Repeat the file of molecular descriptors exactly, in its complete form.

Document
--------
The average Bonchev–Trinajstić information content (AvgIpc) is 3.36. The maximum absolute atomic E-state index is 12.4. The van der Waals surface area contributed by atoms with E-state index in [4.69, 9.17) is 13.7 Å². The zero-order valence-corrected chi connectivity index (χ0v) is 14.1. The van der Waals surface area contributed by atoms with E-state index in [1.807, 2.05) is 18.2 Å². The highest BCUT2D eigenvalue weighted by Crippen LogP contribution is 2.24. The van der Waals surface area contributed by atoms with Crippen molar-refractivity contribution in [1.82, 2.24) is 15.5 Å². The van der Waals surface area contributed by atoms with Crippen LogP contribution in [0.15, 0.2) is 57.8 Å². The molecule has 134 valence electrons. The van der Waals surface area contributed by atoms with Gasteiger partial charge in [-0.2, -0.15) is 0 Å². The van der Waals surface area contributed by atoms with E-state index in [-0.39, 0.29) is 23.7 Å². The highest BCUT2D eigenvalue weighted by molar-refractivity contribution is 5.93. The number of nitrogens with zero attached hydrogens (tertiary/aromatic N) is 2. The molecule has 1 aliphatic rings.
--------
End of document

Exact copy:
The average Bonchev–Trinajstić information content (AvgIpc) is 3.36. The maximum absolute atomic E-state index is 12.4. The van der Waals surface area contributed by atoms with E-state index in [4.69, 9.17) is 13.7 Å². The zero-order valence-corrected chi connectivity index (χ0v) is 14.1. The van der Waals surface area contributed by atoms with E-state index in [1.807, 2.05) is 18.2 Å². The highest BCUT2D eigenvalue weighted by Crippen LogP contribution is 2.24. The van der Waals surface area contributed by atoms with Crippen molar-refractivity contribution in [1.82, 2.24) is 15.5 Å². The van der Waals surface area contributed by atoms with Crippen LogP contribution in [0.15, 0.2) is 57.8 Å². The molecule has 134 valence electrons. The van der Waals surface area contributed by atoms with Gasteiger partial charge in [-0.2, -0.15) is 0 Å². The van der Waals surface area contributed by atoms with E-state index in [-0.39, 0.29) is 23.7 Å². The highest BCUT2D eigenvalue weighted by molar-refractivity contribution is 5.93. The number of nitrogens with zero attached hydrogens (tertiary/aromatic N) is 2. The molecule has 1 aliphatic rings.